We spend our whole time resisting the dichotomies of form and content, or substance and methodology, that we are offered in every intellectual form. This is just how it should be. The whole Christian gospel may be summed up like this: There is no division between content and form, between method and truth – in Christ. There is therefore no separation between gospel and how we come to know it, between Jesus of Nazareth and today’s Church – in Christ. There is no separation between Son and Spirit, nor between God in himself and God as he is for us.
The concealed paganism of the West consists in a habit. The habit is of making the assumption that content can never be its own form and so of dividing the one from the other. But in the case of the gospel, the content is its own form. So the Western mind introduces a gap between content of the gospel and the means of its becoming known, and the event of its becoming known, confessed and expressed. It introduces mediations where they do not belong. These mediations are never necessary or helpful as their proponents suggest, but rather function as barriers and roadblocks. We have to refuse them, and sometimes this makes us look unsophisticated or ungrateful. But we cannot allow such intermediaries to be introduced where none are needed, precisely where God himself insists he is himself for us, our servant, provider and Lord. God in person is fully content and fully the form, that is the provider, container and delivery system of all truth and life.
No one says this like Tom Torrance, the towering figure of British theology. It has been his life’s work to say this. It appears in short form in his ‘Karl Barth and the Latin heresy’ (Scottish Journal Of Theology 39 1986). Don’t be taken in by the apparently local concern of the title. Here is a great exponent of the Western theological tradition charging the Western tradition with being inadequate to the point of emptying the gospel. It is not enough to be Western (‘Latin’) and an heir of Augustine. No, it is not even enough to be Reformed. The Western tradition’s urge to divorce form from content tends to undo the gospel. This Reformed and evangelical theologian, always insistent on the priority of truth, is insistent on catholicity and thus on ecumenism. The Latin heresy that ceaselessly divides – and so attempts to divide what God has united – is counteracted by a proper obedience to the rest of the Church, the Eastern and Orthodox Church and to whole Patristic intellectual tradition – for TF Torrance always best represented by Athanasius.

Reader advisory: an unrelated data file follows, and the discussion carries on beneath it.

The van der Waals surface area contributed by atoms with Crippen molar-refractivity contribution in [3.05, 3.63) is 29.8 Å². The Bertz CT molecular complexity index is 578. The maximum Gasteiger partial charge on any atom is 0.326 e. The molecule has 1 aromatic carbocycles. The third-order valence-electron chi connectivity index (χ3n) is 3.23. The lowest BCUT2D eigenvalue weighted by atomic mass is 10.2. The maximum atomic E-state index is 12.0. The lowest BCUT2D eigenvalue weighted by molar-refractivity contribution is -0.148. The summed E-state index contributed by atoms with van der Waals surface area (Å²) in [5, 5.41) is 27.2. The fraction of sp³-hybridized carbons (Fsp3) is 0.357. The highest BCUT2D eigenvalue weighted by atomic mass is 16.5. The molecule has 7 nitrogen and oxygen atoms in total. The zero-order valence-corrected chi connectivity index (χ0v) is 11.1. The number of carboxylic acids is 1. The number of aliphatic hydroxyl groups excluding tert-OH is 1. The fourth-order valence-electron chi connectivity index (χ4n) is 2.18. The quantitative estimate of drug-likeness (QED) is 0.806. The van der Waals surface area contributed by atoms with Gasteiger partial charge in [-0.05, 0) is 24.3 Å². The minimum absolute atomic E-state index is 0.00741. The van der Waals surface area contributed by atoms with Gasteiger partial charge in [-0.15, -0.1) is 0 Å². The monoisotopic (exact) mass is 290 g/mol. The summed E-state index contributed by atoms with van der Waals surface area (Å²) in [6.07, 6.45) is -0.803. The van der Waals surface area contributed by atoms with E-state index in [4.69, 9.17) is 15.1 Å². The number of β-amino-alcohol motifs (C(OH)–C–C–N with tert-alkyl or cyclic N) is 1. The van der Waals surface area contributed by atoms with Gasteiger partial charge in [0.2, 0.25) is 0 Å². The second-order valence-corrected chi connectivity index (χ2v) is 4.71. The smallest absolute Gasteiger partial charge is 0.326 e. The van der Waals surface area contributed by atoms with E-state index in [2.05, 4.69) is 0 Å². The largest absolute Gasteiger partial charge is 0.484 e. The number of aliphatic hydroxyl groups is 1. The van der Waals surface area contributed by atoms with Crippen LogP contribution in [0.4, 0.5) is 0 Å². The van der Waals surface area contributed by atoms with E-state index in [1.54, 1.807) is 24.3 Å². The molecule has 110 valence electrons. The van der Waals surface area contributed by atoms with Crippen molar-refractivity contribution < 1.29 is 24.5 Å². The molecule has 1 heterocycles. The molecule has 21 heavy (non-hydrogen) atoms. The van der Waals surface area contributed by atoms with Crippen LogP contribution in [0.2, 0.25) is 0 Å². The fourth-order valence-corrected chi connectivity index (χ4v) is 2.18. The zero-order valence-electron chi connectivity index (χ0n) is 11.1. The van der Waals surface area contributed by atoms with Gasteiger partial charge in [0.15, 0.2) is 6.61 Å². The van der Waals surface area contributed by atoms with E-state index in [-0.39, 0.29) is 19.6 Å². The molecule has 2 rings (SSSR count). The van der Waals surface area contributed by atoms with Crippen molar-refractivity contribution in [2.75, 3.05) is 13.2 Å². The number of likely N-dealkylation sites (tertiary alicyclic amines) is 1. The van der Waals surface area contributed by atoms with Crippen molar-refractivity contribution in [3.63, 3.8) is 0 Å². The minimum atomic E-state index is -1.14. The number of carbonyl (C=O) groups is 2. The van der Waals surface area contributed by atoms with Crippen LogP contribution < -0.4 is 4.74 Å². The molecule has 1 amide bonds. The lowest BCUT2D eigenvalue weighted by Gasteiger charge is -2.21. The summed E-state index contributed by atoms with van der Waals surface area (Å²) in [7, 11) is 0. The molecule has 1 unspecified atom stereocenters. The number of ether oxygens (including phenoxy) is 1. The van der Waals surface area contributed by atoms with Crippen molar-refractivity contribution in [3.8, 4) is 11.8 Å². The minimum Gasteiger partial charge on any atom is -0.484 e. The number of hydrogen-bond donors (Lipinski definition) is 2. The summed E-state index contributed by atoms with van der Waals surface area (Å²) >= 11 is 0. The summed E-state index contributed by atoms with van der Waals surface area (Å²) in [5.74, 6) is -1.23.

Here is a bit from Torrance:
‘What Karl Barth found to be at stake in the twentieth century was nothing less than the downright Godness of God in his Revelation. The Augustinian, Cartesian and Newtonian dualism built into the framework of Western thought and culture had the effect of cutting back into the preaching and teaching of the Church in such a way as to damage, and sometimes even to sever, the ontological bond, between Jesus Christ and God the Father, and thus to introduce an oblique or symbolical relation between the Word of God and God himself. Barth’s struggle for the integrity of divine Revelation opened his eyes to the underlying epistemological problems, not only in neo-Protestantism and Roman Catholicism, but in Protestant orthodoxy as well.
These were bound up with the Western habit of thinking in abstractive formal relations, greatly reinforced by Descartes in his critico-analytical method, and of thinking in external relations which was accentuated by Kant in his denial of the possibility of knowing things in their internal relations. This is what I have called the Latin heresy, for in theology at any rate its roots go back to a form of linguistic and conceptual dualism that prevailed in Patristic and medieval Latin theology.’
Read more from Torrance Karl Barth and the Latin heresy
This is either a long article – and very quotable – or a miniature systematics wrapped in a brief history of the Western intellectual tradition. But which is content and which is form?